Re: Video copy protection

I don't think this is necessary.  Content providers have been using
simple hacks like transparent div overlays to deter users from
grabbing content from their sites for years.  YouTube does this for
its HTML5 videos, for instance.  That should serve as clear a signal
as anything that the content isn't meant to be downloaded.  Moreover,
it's reasonably likely that at least one browser won't honor an
explicit attribute, in which case no one will use it anyway, defeating
the point.

ping="" might be a useful comparison.  It's only marginally better
than the well-established hacky workarounds that we all know about, so
authors aren't interested unless support is absolutely ubiquitous.  As
a result, it looks like it's not getting off the ground (although I
haven't paid much attention to it and might be mistaken).

>From the other direction, consider autocomplete="false" for an example
of a feature that can be described as anti-user, but where the
author-side use-case is so compelling that browsers all (AFAIK)
implement it and make it hard for the user to opt out.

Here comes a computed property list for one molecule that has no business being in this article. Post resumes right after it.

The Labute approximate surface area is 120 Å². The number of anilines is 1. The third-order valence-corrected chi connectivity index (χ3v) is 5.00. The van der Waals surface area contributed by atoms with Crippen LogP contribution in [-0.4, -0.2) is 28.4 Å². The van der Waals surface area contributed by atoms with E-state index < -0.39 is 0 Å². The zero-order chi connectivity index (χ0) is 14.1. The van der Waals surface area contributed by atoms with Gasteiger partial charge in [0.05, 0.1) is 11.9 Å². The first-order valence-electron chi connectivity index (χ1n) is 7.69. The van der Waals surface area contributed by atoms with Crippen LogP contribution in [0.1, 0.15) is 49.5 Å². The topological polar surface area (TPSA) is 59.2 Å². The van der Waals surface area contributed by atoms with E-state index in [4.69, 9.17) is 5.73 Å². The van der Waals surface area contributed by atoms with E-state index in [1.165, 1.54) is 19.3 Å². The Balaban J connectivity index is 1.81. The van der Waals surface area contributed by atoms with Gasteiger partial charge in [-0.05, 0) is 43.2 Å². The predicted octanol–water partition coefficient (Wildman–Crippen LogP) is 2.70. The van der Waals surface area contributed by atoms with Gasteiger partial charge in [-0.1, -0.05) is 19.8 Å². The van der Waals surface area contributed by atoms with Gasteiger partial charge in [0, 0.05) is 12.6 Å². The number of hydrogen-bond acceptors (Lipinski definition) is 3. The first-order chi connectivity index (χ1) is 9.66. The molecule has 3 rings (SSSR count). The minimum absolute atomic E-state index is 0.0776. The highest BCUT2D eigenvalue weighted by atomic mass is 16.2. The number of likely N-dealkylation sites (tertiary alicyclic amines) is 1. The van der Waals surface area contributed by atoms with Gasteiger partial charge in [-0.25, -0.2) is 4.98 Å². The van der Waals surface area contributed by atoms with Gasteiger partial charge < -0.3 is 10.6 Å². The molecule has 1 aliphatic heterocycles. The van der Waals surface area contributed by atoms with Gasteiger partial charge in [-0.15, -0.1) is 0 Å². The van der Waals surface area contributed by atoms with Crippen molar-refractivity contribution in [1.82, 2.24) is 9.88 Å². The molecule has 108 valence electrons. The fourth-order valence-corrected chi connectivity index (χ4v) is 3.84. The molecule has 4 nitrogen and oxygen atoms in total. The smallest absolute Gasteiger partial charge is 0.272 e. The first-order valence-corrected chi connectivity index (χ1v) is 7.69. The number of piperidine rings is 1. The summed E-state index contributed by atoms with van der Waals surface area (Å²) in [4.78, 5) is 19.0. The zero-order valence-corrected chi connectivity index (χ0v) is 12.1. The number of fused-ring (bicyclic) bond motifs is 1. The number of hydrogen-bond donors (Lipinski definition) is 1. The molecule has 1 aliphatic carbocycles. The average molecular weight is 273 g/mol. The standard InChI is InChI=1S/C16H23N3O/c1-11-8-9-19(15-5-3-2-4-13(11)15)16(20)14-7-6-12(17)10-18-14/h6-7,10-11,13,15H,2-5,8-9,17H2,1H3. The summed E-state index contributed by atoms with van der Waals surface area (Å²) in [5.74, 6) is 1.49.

On Mon, Feb 8, 2010 at 4:42 PM, Robert O'Callahan <> wrote:
> However, this might need some legal analysis with regard to the USA's DMCA
> and possibly other laws ... in case such an attribute would be deemed to
> constitute an "effective technological protection measure" and then any UA
> not honouring the request could be legally liable.

I think we, as implementers/authors/etc., should try to focus on
technical merit without bringing up legal issues that none of us is
qualified to properly evaluate.  I believe all the major HTML
implementers employ lawyers who could be consulted prior to shipping
the feature, just as they're consulted for other features of uncertain
legal standing (e.g., Theora support), and I don't see much use in our
prejudging the question.

Received on Tuesday, 9 February 2010 20:07:27 UTC